Take the 2-minute tour ×
Stack Overflow is a question and answer site for professional and enthusiast programmers. It's 100% free, no registration required.

I have an IIS-hosted WCF service, and yesterday I found out there were 66,235 folders (!!!) created in a temp folder 5 levels under the "Temporary ASP.NET Files" directory (\234lkj\98734dc\assembly\tmp). Each one of those folders had exactly one of the dlls needed by the service, which only needs 6, so each dll was copied about 11,000 times on different folders. Does IIS copy them from the bin folder regardless of whether they change or not? Is this normal behaviour? Is there a configuration setting that will prevent IIS (or whatever process is doing it) from unnecessarily copying a dll?

share|improve this question

1 Answer 1

The temp folder is used by .NET to JIT compile references from other services. .NET needs a place to create the files and then compiles this code to eventually work with the service. Now, why you are seeing so many files may have more to do with how the application pool that hosts the site is set up. If you look in the advanced settings for your application pool, look at how many worker processes are assigned. Each worker process can exist with its own memory, so this would require multiple folders being JITed if multiple service references abound. Also, check to make sure that process orphaning is not set to on. If so, your processes can leave behind the files, causing the build up that you see.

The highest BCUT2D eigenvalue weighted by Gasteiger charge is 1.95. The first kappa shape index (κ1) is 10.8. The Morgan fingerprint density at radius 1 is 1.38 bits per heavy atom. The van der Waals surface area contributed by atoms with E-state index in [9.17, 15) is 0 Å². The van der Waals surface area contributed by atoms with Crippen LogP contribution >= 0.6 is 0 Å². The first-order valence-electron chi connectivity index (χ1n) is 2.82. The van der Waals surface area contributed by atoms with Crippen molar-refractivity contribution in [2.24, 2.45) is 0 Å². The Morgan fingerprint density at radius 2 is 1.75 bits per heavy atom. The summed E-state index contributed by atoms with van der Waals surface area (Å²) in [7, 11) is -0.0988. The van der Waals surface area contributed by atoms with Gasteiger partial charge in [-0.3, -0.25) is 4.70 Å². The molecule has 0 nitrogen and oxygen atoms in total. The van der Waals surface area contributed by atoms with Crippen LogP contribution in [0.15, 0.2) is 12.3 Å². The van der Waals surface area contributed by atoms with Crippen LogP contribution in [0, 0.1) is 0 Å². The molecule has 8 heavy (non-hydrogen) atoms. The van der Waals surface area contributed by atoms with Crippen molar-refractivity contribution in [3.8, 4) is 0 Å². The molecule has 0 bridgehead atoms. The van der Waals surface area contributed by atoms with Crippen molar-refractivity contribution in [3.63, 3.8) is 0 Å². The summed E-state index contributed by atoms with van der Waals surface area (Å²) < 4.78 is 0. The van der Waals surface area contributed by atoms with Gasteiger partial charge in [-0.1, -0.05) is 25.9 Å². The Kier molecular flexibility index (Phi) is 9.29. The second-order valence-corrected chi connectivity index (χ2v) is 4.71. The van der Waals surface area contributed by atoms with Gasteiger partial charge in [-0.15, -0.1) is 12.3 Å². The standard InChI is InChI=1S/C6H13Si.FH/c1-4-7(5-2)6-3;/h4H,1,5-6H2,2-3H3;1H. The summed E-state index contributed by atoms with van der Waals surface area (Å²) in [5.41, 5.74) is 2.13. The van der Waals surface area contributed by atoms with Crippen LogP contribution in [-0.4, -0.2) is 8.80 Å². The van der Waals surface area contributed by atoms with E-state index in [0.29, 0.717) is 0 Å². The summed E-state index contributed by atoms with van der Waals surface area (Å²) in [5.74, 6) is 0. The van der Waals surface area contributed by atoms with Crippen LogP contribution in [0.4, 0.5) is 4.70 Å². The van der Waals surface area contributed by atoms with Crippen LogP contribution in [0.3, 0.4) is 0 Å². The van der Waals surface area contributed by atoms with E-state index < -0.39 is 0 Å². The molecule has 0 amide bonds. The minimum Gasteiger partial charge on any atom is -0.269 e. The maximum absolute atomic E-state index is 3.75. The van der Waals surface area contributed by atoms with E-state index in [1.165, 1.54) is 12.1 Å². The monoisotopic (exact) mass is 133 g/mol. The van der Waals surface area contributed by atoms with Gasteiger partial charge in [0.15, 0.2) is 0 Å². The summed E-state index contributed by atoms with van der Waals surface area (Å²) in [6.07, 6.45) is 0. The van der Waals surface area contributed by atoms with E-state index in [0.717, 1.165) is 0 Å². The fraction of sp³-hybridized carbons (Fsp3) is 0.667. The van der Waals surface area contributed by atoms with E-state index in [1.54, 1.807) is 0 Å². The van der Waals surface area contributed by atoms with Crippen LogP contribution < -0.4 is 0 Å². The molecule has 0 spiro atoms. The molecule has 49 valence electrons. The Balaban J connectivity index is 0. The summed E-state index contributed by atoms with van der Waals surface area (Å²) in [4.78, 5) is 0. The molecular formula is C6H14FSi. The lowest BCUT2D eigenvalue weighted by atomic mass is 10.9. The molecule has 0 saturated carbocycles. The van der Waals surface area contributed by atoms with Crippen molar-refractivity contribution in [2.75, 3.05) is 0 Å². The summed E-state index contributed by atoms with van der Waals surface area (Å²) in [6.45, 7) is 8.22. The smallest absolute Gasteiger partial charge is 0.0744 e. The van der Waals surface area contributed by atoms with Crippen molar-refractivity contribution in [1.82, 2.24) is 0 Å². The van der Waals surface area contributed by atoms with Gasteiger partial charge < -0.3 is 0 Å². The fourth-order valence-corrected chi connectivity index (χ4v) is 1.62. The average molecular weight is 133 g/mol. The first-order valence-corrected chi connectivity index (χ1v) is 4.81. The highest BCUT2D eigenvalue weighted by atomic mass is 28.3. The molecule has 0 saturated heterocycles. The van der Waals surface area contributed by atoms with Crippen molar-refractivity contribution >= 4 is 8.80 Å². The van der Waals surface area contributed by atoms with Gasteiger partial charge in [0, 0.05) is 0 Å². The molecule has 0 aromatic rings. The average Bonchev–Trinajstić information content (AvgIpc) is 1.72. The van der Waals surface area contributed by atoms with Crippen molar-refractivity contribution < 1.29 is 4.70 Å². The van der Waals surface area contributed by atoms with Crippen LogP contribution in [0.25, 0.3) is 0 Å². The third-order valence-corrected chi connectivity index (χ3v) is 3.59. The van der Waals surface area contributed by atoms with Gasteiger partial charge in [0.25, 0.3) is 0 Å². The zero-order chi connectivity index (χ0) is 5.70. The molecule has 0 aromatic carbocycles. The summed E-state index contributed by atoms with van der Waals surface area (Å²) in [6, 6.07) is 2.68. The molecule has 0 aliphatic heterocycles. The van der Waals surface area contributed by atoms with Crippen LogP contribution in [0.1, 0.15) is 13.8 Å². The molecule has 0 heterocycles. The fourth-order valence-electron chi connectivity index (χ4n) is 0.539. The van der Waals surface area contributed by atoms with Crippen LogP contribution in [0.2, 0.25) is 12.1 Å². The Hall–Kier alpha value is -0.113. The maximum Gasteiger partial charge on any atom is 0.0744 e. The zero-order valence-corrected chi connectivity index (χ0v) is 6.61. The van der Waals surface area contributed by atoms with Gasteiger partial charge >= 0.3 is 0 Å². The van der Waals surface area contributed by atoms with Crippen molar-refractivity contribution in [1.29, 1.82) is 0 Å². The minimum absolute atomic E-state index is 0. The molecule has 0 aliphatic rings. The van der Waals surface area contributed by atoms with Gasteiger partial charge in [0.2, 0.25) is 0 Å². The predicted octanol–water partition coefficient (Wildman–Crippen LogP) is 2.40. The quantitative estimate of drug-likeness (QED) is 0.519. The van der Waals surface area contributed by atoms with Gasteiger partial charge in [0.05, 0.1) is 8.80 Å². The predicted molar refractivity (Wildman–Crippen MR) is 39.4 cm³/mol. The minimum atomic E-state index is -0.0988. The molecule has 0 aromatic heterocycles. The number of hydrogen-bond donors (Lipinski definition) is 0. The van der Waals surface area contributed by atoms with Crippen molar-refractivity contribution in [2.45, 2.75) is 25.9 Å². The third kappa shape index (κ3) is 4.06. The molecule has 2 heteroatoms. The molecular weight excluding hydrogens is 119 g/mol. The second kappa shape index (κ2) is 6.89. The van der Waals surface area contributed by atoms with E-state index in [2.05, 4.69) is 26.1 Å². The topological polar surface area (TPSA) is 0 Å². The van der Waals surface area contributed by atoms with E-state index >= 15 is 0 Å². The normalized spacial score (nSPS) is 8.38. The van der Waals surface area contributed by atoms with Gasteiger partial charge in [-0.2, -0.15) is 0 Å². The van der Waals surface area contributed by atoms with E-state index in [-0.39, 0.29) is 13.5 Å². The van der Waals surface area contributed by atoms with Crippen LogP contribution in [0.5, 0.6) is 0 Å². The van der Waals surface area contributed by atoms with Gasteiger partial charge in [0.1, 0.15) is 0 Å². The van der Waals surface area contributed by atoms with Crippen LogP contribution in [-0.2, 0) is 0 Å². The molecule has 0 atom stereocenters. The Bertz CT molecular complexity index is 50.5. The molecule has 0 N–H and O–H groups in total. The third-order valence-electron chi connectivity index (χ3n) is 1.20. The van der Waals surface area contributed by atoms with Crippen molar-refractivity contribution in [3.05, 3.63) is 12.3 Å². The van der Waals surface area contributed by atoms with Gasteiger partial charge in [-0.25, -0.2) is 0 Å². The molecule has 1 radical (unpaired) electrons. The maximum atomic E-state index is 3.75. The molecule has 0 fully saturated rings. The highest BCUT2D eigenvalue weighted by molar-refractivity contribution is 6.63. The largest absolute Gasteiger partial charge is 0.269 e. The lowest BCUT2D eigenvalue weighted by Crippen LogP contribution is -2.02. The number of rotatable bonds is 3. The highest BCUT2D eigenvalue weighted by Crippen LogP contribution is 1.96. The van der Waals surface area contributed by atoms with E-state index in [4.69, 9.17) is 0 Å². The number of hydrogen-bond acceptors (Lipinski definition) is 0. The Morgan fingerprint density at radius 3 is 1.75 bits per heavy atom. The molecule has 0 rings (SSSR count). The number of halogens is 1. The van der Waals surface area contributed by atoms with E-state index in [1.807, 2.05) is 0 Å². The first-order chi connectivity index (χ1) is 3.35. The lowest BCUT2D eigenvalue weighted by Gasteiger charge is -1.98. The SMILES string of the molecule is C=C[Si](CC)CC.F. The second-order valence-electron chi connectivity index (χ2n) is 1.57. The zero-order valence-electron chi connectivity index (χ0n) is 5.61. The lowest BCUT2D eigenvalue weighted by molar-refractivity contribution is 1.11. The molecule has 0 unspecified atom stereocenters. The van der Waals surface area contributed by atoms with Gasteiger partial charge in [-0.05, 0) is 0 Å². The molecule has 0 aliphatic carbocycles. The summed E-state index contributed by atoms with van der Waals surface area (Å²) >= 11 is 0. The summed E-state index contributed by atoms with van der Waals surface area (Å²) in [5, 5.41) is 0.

share|improve this answer
    
I'm using the DefaultAppPool with Maximum Worker Processes = 2 and Process Orphaning->Enabled = False. I deleted all the temp folders four days ago, last time I checked there were about 2,000 new folders created. Come to think of it...why are those folders needed in the first place? I understand the role of the temp asp.net files, but in this service everything is already compiled, there are no source code files anywhere, it's just copying dlls blindly from one folder to another. Something's wrong...... –  Sam Sep 17 '12 at 13:30

Your Answer

 
discard

By posting your answer, you agree to the privacy policy and terms of service.

Not the answer you're looking for? Browse other questions tagged or ask your own question.